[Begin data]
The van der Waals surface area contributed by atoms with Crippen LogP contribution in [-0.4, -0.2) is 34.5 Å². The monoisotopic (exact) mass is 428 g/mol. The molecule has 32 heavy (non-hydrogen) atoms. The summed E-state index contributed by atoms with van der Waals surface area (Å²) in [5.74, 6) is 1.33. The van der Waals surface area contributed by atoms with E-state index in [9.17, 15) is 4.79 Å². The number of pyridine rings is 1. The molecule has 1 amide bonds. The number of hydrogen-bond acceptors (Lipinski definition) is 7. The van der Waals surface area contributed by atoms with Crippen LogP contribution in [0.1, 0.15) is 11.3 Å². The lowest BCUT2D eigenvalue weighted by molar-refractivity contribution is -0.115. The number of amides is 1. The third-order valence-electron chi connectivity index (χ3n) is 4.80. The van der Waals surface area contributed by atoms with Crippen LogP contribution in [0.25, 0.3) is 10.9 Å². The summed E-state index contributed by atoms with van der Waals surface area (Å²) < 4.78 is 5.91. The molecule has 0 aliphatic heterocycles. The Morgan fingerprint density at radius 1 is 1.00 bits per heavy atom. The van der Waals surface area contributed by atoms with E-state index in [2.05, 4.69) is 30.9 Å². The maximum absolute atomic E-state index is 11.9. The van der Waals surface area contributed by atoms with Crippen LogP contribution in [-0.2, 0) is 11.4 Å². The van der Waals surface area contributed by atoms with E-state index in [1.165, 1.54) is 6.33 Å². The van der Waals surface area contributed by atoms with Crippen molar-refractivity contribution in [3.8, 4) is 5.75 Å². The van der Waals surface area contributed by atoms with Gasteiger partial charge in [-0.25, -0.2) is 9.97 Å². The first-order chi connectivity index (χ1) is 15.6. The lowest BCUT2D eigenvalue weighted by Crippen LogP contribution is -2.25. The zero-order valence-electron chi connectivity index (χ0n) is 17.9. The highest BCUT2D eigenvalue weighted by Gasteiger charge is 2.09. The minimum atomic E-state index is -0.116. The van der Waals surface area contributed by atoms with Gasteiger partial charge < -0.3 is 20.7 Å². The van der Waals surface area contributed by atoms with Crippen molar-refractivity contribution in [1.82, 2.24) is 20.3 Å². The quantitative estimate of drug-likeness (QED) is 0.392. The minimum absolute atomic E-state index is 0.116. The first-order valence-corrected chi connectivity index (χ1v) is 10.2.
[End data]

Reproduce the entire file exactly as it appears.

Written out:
The van der Waals surface area contributed by atoms with Crippen LogP contribution in [-0.4, -0.2) is 34.5 Å². The monoisotopic (exact) mass is 428 g/mol. The molecule has 32 heavy (non-hydrogen) atoms. The summed E-state index contributed by atoms with van der Waals surface area (Å²) in [5.74, 6) is 1.33. The van der Waals surface area contributed by atoms with E-state index in [9.17, 15) is 4.79 Å². The number of pyridine rings is 1. The molecule has 1 amide bonds. The number of hydrogen-bond acceptors (Lipinski definition) is 7. The van der Waals surface area contributed by atoms with Crippen LogP contribution in [0.1, 0.15) is 11.3 Å². The lowest BCUT2D eigenvalue weighted by molar-refractivity contribution is -0.115. The number of amides is 1. The third-order valence-electron chi connectivity index (χ3n) is 4.80. The van der Waals surface area contributed by atoms with Crippen LogP contribution in [0.25, 0.3) is 10.9 Å². The summed E-state index contributed by atoms with van der Waals surface area (Å²) < 4.78 is 5.91. The molecule has 0 aliphatic heterocycles. The Morgan fingerprint density at radius 1 is 1.00 bits per heavy atom. The van der Waals surface area contributed by atoms with E-state index in [2.05, 4.69) is 30.9 Å². The maximum absolute atomic E-state index is 11.9. The van der Waals surface area contributed by atoms with Crippen LogP contribution in [-0.2, 0) is 11.4 Å². The van der Waals surface area contributed by atoms with E-state index in [1.165, 1.54) is 6.33 Å². The van der Waals surface area contributed by atoms with Crippen molar-refractivity contribution in [3.8, 4) is 5.75 Å². The van der Waals surface area contributed by atoms with Gasteiger partial charge in [-0.25, -0.2) is 9.97 Å². The first-order chi connectivity index (χ1) is 15.6. The lowest BCUT2D eigenvalue weighted by Crippen LogP contribution is -2.25. The zero-order valence-electron chi connectivity index (χ0n) is 17.9. The highest BCUT2D eigenvalue weighted by Gasteiger charge is 2.09. The minimum atomic E-state index is -0.116. The van der Waals surface area contributed by atoms with Gasteiger partial charge < -0.3 is 20.7 Å². The van der Waals surface area contributed by atoms with Crippen molar-refractivity contribution in [1.82, 2.24) is 20.3 Å². The quantitative estimate of drug-likeness (QED) is 0.392. The minimum absolute atomic E-state index is 0.116. The first-order valence-corrected chi connectivity index (χ1v) is 10.2.